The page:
A Decent God
On Point with Chris Papst
A man once told me God didn't exist because no decent God would allow a child to suffer and die from cancer. My response to him was simple. I said, “Well, if something bad is proof there isn't a God, then why can't something positive be proof there is a God?” He replied, “I've watched a child slowly die. Nothing positive can balance that out.”
As a young man trying to understand this life and find his way, that was a conversation that stuck with me. It took place about eight years ago. I was in my early twenties. And I often think back on that exchange and wonder who was right. Normally my recollection is triggered by a book, television show, movie or possibly a story I was assigned. But this past week I was forced to relive that conversation by coming as close to experiencing that man's hopelessness as I ever care to be.
Earlier this month, the Susquehanna Valley flooded when the river rose to its fifth highest level on record. Thousands fled their homes and businesses. Many lost everything. I spent two straight days covering the disaster. While standing next to a rushing creek that had already washed away a house and nearly a bridge, I received a call from my wife saying her cousin had died. A few weeks prior, she suffered a massive stroke. A few months prior to that she was diagnosed with lymphoma. Her name was Kendyl. She was 14-years-old.
Despite the panic that surrounded me, my heart sank as my chaotic environment mattered far less. After all, the house and bridge are replaceable. My wife's voice when she told me was hallow and helpless. I didn't know how to respond. Neither did she. We just held the phones to our ears in silence.
It's been said there is nothing more unnatural than a parent outliving their child. In this case, a great-grandparent outlived her great-grandchild. There is no word to describe the injustice. There are no words to describe how I felt when I heard the news.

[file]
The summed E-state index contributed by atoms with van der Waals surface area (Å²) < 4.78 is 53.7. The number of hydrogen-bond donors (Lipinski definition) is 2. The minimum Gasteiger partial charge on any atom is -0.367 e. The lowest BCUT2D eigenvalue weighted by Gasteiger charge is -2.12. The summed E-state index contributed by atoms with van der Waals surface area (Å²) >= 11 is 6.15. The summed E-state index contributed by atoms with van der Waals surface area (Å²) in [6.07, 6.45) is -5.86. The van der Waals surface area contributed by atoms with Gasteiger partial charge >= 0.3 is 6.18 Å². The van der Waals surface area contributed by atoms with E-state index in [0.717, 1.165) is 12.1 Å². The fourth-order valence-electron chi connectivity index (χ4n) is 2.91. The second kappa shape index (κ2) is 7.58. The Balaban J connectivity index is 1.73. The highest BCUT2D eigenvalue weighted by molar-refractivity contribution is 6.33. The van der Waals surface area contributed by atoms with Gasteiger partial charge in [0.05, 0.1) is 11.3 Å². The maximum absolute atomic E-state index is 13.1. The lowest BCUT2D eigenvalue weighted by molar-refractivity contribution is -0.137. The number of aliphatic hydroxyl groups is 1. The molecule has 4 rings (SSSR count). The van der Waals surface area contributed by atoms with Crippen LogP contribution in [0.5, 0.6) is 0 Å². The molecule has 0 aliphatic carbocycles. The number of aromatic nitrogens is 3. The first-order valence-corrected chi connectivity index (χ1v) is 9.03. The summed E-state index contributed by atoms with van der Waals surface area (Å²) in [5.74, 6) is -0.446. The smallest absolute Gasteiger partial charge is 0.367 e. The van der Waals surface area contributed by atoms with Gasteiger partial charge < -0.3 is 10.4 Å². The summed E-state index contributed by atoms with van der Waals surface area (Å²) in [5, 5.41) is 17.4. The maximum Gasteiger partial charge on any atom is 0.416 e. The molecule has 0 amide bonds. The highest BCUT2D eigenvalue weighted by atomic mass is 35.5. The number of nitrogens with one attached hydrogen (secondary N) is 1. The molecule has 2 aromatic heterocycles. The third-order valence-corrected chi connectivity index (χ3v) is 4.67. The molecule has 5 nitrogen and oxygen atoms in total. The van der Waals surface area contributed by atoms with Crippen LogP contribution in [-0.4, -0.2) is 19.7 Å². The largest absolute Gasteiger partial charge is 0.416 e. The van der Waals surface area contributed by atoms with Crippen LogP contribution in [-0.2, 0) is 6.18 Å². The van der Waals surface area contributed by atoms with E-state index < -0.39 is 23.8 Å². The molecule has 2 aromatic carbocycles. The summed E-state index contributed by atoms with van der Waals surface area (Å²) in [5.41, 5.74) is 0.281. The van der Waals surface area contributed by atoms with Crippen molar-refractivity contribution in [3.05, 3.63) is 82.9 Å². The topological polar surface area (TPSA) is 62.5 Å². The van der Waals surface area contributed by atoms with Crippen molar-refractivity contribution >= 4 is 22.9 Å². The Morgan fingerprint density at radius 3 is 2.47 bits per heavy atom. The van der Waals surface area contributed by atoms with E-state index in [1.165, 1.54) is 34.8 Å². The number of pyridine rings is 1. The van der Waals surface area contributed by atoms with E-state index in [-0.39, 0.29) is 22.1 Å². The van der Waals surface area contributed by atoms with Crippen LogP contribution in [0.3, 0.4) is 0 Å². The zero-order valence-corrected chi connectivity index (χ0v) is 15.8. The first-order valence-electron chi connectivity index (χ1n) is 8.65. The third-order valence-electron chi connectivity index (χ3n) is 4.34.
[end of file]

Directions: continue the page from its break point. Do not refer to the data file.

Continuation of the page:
I had only met Kendyl once when our lives crossed paths at a wedding in Wisconsin. I was working for the local NBC affiliate and she was a flower girl in the ceremony. Our encounter was brief. But it was obvious this adorable, sweet and energetic girl was full of life and potential. It was also obvious this life was full of people who loved her. My dispirited heart goes out to them all.
Ever since my wife's phone call, that conversation from eight years ago has consumed my thoughts. I do believe there is a God. But in light of such a preventable tragedy, I can't help but contemplate that man's atheistic logic. Why would God do this? Why Kendyl? Why any child? I wonder, do even the most devout believers among us ponder that reality?
It seems too easy to justify this by simply stating it's “God's plan”. In defense of His existence, I want to say that is true. But it's hard. However, I fully understand the scope of His purpose is far beyond the ability He gave me to comprehend.
I cannot begin to understand what Kendyl's family is going through. The pain of their loss must be immense; and at times, seemingly insurmountable. Now, when faith is most important, how can the fundamental foundations of that faith not – at some point - come into question? I hope her family is able to unite and find peace.
As a reporter, I am driven by facts. And these facts allow me to articulate the reason behind all of my opinions and positions. Before I take a stand on any issue, I must first have the ability to clearly explain myself. This is the only instance where I abandoned that principle.
Chris Papst is a two-time Emmy Award winning reporter for CBS-21 news.